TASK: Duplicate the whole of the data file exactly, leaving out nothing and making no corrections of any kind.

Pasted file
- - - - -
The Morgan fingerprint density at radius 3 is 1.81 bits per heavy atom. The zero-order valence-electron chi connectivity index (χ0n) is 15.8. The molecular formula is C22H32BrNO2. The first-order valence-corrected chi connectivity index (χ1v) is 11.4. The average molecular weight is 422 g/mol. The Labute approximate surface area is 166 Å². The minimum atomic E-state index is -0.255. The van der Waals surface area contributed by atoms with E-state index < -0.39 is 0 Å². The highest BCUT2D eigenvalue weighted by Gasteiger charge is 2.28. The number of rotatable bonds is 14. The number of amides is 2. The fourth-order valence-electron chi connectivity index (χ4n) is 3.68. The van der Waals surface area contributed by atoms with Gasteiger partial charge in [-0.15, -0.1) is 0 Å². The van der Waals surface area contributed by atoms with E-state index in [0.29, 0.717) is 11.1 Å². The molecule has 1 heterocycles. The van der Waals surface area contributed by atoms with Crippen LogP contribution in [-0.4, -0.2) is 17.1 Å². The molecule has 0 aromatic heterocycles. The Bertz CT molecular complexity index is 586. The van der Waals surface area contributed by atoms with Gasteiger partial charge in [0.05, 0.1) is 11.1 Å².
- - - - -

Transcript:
The Morgan fingerprint density at radius 3 is 1.81 bits per heavy atom. The zero-order valence-electron chi connectivity index (χ0n) is 15.8. The molecular formula is C22H32BrNO2. The first-order valence-corrected chi connectivity index (χ1v) is 11.4. The average molecular weight is 422 g/mol. The Labute approximate surface area is 166 Å². The minimum atomic E-state index is -0.255. The van der Waals surface area contributed by atoms with E-state index < -0.39 is 0 Å². The highest BCUT2D eigenvalue weighted by Gasteiger charge is 2.28. The number of rotatable bonds is 14. The number of amides is 2. The fourth-order valence-electron chi connectivity index (χ4n) is 3.68. The van der Waals surface area contributed by atoms with Gasteiger partial charge in [-0.15, -0.1) is 0 Å². The van der Waals surface area contributed by atoms with E-state index in [0.29, 0.717) is 11.1 Å². The molecule has 1 heterocycles. The van der Waals surface area contributed by atoms with Crippen LogP contribution in [-0.4, -0.2) is 17.1 Å². The molecule has 0 aromatic heterocycles. The Bertz CT molecular complexity index is 586. The van der Waals surface area contributed by atoms with Gasteiger partial charge in [0.05, 0.1) is 11.1 Å².